According to a New York Times article written by Jane E. Brody, “Falls are the leading cause of fatal and non-fatal injuries among older people. Every 19 minutes in this country, an older person dies from a fall.”
In our part of the country we spend many months dealing with ice and snow. That alone is causing more slips and falls. And according to the Centers for Disease Control and Prevention: “falling once doubles their chances of falling again.”
Brody also writes; “there are many factors common among older people that can increase the risk of falling: medical and orthopedic problems and the medications taken to treat them, physical changes that impair balance, gait and muscle strength, sensory declines in vision and hearing and awareness of body position; and pain that distorts body movements. One fall in five among older adults’ results in serious injury, and older people are less able to recover from the trauma physically and emotionally.”
There are several ways to help prevent falls. Regular exercise, keeping up with both vision and hearing checks on a yearly basis, and reviewing your medications with your pharmacist to assure there are none that may cause dizziness or even drowsiness.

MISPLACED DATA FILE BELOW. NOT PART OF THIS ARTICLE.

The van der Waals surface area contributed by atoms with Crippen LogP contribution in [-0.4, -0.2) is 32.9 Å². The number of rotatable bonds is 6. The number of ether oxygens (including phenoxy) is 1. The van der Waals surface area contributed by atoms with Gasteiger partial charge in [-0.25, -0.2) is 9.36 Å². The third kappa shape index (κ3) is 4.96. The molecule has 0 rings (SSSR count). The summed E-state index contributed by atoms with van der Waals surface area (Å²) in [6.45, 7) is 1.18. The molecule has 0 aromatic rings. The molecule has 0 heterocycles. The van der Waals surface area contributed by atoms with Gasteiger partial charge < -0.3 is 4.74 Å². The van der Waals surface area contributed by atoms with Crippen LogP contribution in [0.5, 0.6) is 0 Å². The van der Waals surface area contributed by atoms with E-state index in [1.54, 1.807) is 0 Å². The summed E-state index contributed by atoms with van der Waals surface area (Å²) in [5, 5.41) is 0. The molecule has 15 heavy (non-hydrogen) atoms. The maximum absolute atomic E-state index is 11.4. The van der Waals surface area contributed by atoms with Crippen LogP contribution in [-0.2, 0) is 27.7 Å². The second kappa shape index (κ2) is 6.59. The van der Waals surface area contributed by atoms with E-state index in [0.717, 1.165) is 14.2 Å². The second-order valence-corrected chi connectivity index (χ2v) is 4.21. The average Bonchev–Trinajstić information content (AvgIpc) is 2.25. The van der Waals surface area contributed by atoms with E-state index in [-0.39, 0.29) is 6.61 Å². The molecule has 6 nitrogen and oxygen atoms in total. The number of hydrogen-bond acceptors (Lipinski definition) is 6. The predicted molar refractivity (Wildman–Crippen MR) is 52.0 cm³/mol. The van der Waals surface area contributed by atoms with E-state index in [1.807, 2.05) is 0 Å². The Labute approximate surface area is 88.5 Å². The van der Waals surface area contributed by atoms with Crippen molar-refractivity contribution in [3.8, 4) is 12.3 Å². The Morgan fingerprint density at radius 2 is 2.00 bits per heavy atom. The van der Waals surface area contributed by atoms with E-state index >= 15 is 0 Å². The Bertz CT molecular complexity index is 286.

You also want to take a good look at your living space both inside and out. Is there clutter on the floor, loose rugs, cords across the walking space? Is your lighting adequate, especially in the hallways and bathrooms? Are there grab bars in the shower and by the toilet? Do you have steps going into your home? Are they in good condition with a sturdy handrail? Is your walkway clear of debris and in good condition?
Any and all these basic things to look for could help to prevent a fall that could change your life. Be safe.
There are times when a person would like to have an extra set of eyes to come to their home to assess for safety. That is where a Caregiver Support Coach or Geriatric Care Manager can be a great help. They are trained to assist a person in ways to stay in their home safely and make recommendations of how to do this. Sometimes a professional can pick out things that a person doesn’t notice when it is in their own home. There may be repairs that are needed and it can be overwhelming knowing where to turn first. A Caregiver Coach or Geriatric Care Manager can assist in finding the right resources in the community to provide what may be needed to help stay home longer.
Falls are often the main reason a person must leave their home. The injury often puts the elder in the hospital and then in Transition Care for therapy and then dependent on the extent of the injury, Assisted Living. If some of these obstacles can be removed ahead of time, and improvements that are needed taken care of, that may make all the difference in the world.